Milwaukee Bucks NBA Trade Deadline: 3 Buyout Candidates For Another Championship Push

The reigning NBA champions have struggled to stay near the top of the Eastern Conference so far this season, and unfortunately for the Milwaukee Bucks, reinforcements will be hard to come by at the trade deadline.

At 30-20, the team sits sixth in the Eastern Conference standings prior to a Jan. 28 game against the New York Knicks. But it’s still anyone’s game as the top six teams in the East are within two games of each other.

The injury bug hit hard in Milwaukee, but when the Bucks are close to full strength, they’ve proven to still be one of the league’s best — when Giannis Antetokounmpo, Khris Middleton, and Jrue Holiday all play, the Bucks are 18-4.

So without a lot of players in high demand across the league and not much in the form of future draft picks, Milwaukee will have to turn to the buyout market to fortify its roster for another deep playoff run.

Here are three buyout candidates that would be a perfect fit next to Giannis and Co.:

Everybody’s No. 1 target: Goran Dragic

Dragic is at the top of the list whenever the word “buyout” is mentioned. He would be the most popular and desired player on the market if, indeed, the Toronto Raptors make him available.

He left the team after the first four games of the season, returned once in November, and then left again. He hasn’t been back since.

The Serbian is 35 years old, has been in the league for 13 seasons, and has played five games in 2021-22. There’s no telling what form Dragic would be in when he retakes the court.

He was a solid second-unit floor leader with the Miami Heat in 2020-21, averaging 13.4 points and hitting 37.3% of his threes on nearly five attempts per game.

Milwaukee has George Hill backing up Holiday at the moment. Hill has played the third-most games of any player this year and is playing more than 25 minutes a night.

However, he’s averaging just 7.1 points, 3.3 rebounds, and 2.5 assists. He led the NBA in 3-point percentage a few years ago, but that has plummeted, and he’s now shooting just 31.3% from deep.

Acquiring a more steady, productive, floor-spacing hand behind Holiday would benefit Milwaukee. And with Holiday’s size and strength, he and Dragic could play minutes together in the backcourt.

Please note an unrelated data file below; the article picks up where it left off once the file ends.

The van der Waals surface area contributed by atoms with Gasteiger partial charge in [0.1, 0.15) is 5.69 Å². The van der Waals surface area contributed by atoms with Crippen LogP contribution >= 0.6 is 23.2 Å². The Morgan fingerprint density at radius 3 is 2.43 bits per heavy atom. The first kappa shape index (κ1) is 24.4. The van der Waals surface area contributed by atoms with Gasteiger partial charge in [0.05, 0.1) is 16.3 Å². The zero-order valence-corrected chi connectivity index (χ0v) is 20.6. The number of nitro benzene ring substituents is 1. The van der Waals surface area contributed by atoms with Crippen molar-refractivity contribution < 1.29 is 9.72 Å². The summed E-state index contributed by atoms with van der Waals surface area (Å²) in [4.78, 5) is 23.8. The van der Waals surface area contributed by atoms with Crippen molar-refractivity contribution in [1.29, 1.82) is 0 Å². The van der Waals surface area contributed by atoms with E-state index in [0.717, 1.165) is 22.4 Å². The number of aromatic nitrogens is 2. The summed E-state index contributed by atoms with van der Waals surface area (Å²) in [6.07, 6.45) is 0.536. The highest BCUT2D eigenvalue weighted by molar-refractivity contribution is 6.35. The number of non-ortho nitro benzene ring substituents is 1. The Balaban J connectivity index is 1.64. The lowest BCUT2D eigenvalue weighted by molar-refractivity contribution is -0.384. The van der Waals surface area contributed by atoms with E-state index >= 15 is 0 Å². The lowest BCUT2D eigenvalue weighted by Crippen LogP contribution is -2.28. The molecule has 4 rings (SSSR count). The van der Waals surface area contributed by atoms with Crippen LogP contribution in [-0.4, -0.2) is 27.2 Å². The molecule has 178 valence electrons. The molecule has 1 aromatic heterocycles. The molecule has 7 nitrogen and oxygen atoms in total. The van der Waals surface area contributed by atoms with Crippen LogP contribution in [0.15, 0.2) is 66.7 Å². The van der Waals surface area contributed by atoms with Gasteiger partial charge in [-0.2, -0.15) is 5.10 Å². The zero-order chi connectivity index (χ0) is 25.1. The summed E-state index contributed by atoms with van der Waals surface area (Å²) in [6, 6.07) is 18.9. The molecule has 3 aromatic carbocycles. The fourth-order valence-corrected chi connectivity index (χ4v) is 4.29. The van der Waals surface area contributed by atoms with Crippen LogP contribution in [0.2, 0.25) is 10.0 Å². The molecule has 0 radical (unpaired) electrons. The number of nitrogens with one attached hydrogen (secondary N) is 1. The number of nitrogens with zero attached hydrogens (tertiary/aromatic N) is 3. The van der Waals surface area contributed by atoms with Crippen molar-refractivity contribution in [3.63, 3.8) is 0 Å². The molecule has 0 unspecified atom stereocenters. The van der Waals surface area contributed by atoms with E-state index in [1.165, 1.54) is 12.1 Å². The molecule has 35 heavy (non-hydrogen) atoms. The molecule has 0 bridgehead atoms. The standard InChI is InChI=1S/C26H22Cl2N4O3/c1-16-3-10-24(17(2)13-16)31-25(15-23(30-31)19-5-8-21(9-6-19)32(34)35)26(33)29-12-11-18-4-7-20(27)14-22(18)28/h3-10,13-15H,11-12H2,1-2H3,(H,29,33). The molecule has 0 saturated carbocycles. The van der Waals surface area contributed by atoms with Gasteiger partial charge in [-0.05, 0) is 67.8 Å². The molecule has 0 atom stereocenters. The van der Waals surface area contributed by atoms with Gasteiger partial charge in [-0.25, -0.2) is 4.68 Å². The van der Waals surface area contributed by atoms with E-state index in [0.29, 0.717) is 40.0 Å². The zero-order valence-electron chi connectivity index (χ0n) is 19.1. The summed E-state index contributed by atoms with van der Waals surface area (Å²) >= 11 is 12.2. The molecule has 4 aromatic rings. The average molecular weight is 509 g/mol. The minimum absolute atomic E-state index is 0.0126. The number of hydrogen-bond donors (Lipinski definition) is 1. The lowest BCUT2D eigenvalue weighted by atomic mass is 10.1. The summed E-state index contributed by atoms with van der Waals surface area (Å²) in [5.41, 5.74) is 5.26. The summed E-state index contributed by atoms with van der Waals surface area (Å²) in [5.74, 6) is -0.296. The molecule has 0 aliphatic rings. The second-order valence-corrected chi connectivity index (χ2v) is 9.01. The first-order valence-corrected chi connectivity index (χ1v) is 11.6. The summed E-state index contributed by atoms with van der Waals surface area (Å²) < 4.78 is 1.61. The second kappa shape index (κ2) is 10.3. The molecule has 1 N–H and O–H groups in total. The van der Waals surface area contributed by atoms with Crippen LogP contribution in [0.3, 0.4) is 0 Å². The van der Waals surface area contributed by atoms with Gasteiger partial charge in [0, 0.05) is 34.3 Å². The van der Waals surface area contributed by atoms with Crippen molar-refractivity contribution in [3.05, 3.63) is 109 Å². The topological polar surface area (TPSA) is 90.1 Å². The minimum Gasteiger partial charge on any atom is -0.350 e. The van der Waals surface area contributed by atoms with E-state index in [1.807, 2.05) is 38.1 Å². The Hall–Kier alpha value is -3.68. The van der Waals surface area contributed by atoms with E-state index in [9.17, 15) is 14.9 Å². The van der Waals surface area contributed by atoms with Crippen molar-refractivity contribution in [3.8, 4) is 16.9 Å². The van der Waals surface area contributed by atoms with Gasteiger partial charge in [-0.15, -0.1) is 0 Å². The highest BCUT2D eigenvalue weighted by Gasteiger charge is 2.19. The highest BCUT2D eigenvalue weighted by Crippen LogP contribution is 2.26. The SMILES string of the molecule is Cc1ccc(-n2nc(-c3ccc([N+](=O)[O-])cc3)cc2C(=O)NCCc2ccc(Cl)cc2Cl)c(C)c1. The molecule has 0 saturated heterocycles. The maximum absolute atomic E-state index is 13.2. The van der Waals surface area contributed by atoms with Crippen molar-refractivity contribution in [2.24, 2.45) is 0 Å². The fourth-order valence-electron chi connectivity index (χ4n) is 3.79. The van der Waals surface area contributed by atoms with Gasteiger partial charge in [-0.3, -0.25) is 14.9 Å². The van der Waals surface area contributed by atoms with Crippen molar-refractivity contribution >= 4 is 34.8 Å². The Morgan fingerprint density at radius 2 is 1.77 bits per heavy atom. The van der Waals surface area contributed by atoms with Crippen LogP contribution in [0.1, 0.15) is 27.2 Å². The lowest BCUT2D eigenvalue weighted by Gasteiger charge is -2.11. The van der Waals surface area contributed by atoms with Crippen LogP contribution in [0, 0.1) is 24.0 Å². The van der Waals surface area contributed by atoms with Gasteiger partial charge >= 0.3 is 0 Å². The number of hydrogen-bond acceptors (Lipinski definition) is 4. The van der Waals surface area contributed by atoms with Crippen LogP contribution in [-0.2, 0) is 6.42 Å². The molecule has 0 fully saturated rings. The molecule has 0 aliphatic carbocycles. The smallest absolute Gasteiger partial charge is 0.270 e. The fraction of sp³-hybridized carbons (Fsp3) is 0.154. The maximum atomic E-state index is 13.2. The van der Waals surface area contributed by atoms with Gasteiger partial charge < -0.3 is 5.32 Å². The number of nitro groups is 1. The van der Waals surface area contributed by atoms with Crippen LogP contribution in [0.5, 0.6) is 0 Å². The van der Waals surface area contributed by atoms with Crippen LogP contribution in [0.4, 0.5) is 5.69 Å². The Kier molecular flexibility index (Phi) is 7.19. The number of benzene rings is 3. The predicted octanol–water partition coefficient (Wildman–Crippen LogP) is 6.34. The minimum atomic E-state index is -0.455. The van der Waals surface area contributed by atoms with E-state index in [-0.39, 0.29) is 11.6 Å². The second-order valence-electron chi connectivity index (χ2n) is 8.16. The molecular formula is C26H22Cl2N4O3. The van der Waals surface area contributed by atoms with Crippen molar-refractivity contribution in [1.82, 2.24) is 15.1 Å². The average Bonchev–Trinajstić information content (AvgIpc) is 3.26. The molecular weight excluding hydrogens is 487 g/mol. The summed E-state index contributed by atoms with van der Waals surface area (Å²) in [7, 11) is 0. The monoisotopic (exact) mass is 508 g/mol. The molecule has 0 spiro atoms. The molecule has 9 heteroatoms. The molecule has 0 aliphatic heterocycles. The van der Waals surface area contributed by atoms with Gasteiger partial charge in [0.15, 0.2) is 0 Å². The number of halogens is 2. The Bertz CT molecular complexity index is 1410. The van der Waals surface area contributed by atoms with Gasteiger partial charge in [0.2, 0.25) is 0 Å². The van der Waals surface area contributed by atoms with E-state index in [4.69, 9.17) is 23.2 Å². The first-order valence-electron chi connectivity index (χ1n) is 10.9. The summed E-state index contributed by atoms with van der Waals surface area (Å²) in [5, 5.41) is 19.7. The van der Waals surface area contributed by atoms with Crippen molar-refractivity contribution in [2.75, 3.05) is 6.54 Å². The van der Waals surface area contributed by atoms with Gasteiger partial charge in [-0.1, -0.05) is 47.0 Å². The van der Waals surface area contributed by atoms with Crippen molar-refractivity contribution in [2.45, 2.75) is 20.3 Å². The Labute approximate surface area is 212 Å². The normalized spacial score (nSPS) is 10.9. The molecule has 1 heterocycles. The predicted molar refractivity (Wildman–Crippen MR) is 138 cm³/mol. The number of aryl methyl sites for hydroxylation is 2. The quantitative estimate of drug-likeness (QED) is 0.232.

The Bucks add more shooting in veteran guard Gary Harris

A more popular target here would be a backup center as Brook Lopez’s absence continues. His brother, Robin, could be a buyout casualty, but in this case, Milwaukee scoops up another ex-Orlando player in Harris.

The Bucks backcourt rotation consists of Holiday, Pat Connaughton, Grayson Allen, and 35-year-old Wesley Matthews. Donte DiVincenzo hasn’t been the same player since his return from injury earlier this year.

Milwaukee is seventh in the league in 3-point percentage and fifth in points per game, and those guards are all serviceable.

But Allen averages the most points out of that group at 11.8. Connaughton is the only other to average double figures and is the only one shooting above 40% from deep.

Harris is simply another option and, throughout his career, has proven to be a solid two-way guard. He’s averaging 11.8 points this season with shooting splits of 44/36/85 in 29.8 minutes a game in Orlando.

Finally some size in the form of Thaddeus Young

The elephant in the room in Milwaukee is another big to help solve the absence of Lopez. Giannis has spent a lot of time at the five and has been spelled by Bobby Portis.

That’s been it for the Bucks this season other than a few brief appearances from DeMarcus Cousins, who’s since moved on.

Young is a 6-foot-8, 230-pound 14-year vet who’s appeared in 51 playoff games during his career. Not an extensive amount of experience, but it’s not nothing for a team pushing for back-to-back titles.

Thad has been wasting away as a role player in San Antonio — he’s played in 33 games but hasn’t started a single one despite providing a steady veteran presence on a young team with an 18-31 record.

Young might not stretch the floor the way head coach Mike Budenholzer wants, but he’s a proven commodity at the power forward spot and has played some small-ball center late in his career.

He would give Milwaukee flexibility up front — in certain lineups, he would be capable of guarding a center and allowing Antetokounmpo to roam as a rim-protector.

It would also give Bud the luxury of allowing Giannis a break and running with Thad and Portis in the frontcourt rather than Thanasis Antetokounmpo and Portis, or the current third option of just going incredibly small.

He’s not a game-changer, but Young would give the Bucks a deeper rotation of bigs which could further unlock their two-time MVP in certain matchups for a championship push.

All statistics courtesy of

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